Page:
Lesotho must create jobs and improve tax collection to cut its dependence on revenue from the Southern African Customs Union and international aid, the country’s finance minister said.
The government of Lesotho, a mountainous enclave of about 2 million people within South Africa, gets 60 percent of its revenue from the five-nation customs union. The union was formed in 1889 between what are now provinces of South Africa and was extended to former British protectorates, including Lesotho, and Namibia in 1910.
“Lesotho needs to be competitive to become a real sovereign state,” Timothy Thahane, the finance minister, said at an event commemorating the centenary of Sacu in Maseru, the country’s capital, today. “Basotho would not have fought for 100 years if they wanted to join South Africa,” he said, using the term for Lesotho nationals.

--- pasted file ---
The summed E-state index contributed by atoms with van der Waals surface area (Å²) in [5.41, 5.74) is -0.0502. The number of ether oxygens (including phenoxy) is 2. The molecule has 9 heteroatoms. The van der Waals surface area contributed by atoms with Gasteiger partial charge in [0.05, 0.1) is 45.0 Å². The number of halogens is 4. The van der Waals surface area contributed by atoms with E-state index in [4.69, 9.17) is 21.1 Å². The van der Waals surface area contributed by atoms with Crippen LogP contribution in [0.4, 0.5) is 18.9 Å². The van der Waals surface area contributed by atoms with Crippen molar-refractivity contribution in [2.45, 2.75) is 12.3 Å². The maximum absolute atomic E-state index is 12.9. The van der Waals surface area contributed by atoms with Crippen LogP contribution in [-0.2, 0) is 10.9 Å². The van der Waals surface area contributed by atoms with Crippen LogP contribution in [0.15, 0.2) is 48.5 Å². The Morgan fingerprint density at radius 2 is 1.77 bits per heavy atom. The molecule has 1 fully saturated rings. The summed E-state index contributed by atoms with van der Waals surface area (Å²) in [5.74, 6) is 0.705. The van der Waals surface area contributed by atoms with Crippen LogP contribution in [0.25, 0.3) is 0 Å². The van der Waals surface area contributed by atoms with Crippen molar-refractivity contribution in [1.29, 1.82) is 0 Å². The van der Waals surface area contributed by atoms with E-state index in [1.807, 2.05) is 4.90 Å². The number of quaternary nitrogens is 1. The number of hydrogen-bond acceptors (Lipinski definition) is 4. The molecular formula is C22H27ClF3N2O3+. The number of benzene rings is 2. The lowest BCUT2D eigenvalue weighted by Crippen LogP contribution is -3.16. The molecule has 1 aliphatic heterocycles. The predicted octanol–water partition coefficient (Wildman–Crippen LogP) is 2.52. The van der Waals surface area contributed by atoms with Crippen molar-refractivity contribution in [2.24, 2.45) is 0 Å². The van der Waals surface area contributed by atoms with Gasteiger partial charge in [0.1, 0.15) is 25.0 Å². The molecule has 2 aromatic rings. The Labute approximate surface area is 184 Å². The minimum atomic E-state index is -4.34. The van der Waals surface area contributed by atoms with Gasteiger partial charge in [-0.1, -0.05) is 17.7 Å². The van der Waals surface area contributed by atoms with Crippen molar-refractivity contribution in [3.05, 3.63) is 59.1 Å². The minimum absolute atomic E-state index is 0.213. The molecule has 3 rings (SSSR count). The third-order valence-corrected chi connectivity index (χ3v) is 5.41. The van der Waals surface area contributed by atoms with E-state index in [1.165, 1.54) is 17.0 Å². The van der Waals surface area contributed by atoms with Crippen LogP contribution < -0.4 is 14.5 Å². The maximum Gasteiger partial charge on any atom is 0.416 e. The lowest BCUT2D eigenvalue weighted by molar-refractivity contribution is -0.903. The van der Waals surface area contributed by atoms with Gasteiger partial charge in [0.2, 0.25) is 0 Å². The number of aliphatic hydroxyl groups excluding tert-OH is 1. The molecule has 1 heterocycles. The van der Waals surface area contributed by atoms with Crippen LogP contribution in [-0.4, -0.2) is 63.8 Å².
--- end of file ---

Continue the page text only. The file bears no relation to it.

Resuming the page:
The country gets income from water exports to South Africa and has for many decades supplied labor to South Africa’s mines. It has some textile factories and produces mohair.
“Our domestic revenue must be greater than our expenditure to survive as a country,” Thahane said. “We need to stop getting crumbs from international donors.”
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